For those insects such as the notonecta therefore, I wonder what their world sounds like.  Certainly they react to visual stimulus as well as being tuned in to the ripples that their prey makes when falling onto the water’s surface just in time for dinner, but is it a silent meal?

tuning in

July 10, 2007

trichodes apiarus

Red and black colouring apparently signifies “not very tasty” to hungry birds.  As a result, perhaps, they are often more out in the open than the less colourful variety.  Maybe, as well, for this reason they also don’t need to rely so much on acoustic communication as they can easily be visually identified by their potential mates.

During my stay here, as I have been tuning my listening in to this micro world that surrounds me, I have been amazed at how much detail is there and how much information there is to pick up on.  I find myself fascinated by the pitch of those insects that fly past me, by the rhythms of the crickets and grasshoppers, the spacing between the different calls, and what all these things may signify.

As I research the phonotactic behavior employed by these creatures it is clear that there is so much to learn, not only about the insects themselves, but also something about the actual nature of sound and possibly even some of the reasons behind its different functions.

chorthippus parallus

Emit narrow band high frequency sounds so as to limit any phase difference recognition useful for direction finding.

Use sounds that lack transients or amplitude modulation.

Make use of the resonance of a larger object so that your sound appears to come from a wider area.

Broadcast in short bursts of sound, with long intervals in between, to provide minimum information for impatient predators.

coreus marginatus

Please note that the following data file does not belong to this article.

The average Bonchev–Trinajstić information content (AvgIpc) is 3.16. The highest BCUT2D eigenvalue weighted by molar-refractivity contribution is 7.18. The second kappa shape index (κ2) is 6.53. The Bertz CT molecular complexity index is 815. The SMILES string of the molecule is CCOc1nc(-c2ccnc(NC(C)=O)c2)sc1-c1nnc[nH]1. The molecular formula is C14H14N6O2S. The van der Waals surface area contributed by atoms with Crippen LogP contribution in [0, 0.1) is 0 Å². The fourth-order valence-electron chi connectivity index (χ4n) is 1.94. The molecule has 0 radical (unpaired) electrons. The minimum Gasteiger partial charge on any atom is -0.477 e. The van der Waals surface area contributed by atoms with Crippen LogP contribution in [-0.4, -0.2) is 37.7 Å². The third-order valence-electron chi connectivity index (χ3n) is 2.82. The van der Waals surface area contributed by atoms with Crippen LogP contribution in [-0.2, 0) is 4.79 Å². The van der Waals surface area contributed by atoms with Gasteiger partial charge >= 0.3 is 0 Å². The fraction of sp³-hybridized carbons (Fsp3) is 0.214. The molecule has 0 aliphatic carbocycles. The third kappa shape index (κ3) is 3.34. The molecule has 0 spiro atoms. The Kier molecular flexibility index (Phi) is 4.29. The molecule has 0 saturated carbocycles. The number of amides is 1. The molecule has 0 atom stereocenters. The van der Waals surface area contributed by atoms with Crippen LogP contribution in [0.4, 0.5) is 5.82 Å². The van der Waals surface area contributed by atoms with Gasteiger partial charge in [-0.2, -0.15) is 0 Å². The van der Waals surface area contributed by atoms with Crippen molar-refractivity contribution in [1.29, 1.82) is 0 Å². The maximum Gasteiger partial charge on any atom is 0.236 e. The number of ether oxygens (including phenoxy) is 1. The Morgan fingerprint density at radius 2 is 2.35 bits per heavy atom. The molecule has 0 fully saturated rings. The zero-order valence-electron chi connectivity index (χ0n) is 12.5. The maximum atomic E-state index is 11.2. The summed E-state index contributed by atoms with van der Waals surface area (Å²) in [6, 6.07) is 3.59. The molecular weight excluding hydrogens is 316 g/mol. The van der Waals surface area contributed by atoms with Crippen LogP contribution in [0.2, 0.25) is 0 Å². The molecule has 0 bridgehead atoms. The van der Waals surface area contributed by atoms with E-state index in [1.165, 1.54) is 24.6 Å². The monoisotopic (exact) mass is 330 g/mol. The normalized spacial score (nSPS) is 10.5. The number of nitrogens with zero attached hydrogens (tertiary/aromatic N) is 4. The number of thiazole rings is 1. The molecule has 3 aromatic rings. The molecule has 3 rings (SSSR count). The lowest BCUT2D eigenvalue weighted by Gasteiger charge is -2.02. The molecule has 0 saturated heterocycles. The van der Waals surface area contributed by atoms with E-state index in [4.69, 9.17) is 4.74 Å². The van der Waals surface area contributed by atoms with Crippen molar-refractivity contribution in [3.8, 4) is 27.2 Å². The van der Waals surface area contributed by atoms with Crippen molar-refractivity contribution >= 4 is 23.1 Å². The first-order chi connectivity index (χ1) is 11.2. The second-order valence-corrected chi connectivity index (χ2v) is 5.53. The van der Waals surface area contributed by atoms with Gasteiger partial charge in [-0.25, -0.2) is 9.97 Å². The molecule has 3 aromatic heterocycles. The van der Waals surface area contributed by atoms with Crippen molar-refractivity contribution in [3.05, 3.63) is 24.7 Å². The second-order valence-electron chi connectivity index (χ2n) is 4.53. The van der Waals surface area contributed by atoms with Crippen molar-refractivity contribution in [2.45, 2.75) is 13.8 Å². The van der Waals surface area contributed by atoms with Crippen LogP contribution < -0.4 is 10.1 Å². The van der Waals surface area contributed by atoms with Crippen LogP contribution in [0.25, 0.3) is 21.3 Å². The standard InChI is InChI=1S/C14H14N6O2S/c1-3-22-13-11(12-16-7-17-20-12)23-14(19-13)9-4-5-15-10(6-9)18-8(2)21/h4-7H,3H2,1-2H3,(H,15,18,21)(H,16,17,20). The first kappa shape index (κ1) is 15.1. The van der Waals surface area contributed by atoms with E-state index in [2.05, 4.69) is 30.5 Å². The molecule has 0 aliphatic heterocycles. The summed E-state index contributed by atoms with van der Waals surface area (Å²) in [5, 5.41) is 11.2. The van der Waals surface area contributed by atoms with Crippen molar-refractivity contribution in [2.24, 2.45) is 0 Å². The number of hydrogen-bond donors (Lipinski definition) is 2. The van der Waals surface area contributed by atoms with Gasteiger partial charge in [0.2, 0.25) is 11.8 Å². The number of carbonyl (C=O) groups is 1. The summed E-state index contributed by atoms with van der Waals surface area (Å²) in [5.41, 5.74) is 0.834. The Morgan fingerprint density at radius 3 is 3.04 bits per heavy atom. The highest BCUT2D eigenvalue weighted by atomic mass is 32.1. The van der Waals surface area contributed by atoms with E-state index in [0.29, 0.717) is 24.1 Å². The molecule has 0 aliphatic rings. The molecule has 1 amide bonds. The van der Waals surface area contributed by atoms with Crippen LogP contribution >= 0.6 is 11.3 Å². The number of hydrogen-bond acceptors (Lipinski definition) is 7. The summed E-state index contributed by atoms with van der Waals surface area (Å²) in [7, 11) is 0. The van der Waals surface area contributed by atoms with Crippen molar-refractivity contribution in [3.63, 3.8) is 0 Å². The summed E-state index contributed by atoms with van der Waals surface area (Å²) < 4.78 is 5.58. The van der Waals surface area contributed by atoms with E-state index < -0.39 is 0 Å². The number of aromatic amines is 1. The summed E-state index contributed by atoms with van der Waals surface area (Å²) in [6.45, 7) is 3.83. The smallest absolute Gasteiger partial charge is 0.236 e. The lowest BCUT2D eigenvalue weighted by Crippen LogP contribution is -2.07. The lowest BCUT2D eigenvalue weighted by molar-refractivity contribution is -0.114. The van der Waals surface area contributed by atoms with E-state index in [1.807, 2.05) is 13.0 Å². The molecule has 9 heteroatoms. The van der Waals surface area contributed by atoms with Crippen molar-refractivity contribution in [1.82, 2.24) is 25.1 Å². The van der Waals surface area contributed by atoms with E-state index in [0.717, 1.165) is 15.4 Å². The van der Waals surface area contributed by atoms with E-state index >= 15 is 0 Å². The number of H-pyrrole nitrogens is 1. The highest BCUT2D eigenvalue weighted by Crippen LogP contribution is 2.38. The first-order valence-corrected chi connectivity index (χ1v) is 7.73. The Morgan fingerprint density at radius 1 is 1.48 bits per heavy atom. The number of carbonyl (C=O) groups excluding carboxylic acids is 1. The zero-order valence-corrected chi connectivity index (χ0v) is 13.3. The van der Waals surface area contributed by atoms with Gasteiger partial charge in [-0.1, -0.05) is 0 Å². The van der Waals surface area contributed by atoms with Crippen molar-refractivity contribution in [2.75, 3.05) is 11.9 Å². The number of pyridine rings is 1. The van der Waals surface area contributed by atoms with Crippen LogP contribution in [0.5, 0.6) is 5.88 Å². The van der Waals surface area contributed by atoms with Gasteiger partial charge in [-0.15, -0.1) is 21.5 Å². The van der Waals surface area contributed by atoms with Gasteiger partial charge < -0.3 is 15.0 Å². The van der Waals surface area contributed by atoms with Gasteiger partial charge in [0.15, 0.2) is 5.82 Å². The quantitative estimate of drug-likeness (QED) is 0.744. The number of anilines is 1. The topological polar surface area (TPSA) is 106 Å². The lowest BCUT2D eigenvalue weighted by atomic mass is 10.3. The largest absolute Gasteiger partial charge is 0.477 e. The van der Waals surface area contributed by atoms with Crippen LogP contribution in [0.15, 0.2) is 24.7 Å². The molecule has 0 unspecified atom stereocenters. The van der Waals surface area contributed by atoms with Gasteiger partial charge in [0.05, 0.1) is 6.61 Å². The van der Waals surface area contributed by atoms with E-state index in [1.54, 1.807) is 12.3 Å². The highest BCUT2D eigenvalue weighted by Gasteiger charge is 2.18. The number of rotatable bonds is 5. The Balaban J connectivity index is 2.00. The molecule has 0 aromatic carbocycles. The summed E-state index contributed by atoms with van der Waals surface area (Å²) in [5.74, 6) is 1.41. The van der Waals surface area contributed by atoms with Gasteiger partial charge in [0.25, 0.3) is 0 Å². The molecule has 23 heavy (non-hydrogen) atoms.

to startle a would-be predator
to pretend to be something else
to warn against an aggressor
to deafen a potential rival
to stake and maintain your territory and individual space
to signal species identity
to attract a potential mate
to drown out the female reply to a rival


July 7, 2007

inachis io

Today the peacock butterflies (inachis io) came out of their chrysalises – seven in all.  It was a strange sight to watch: like seven escape artists one by one swinging in their cocoons trying to break them open.  Then, with the wings unfolded, the butterflies spent a good hour getting used to their new bodies before flying away, moving a leg here, an antennae there, testing the proboscis and finally opening and flapping their wings before beginning their new life.

Although generally silent creatures they do use sound as a protection against predators.  In this case, it is in the form of an ultrasonic series of clicks (of between 30 and 60 kHz) created by the rubbing together of their wings as they are flicked open to reveal the large ‘eyes’ on their brightly coloured open wings.  Enough to give a scare and hopefully some time to escape.

wing beats

July 6, 2007

bombylius major

I have been making recordings of various flying insects.  Although each tends to produce a range of pitches, depending on what they are doing, they do all appear to inhabit their own peculiar pitch territories.  Interestingly (so far at least) I have found that these pitches do not appear to be evenly spread over the frequency spectrum but instead sort themselves into groups.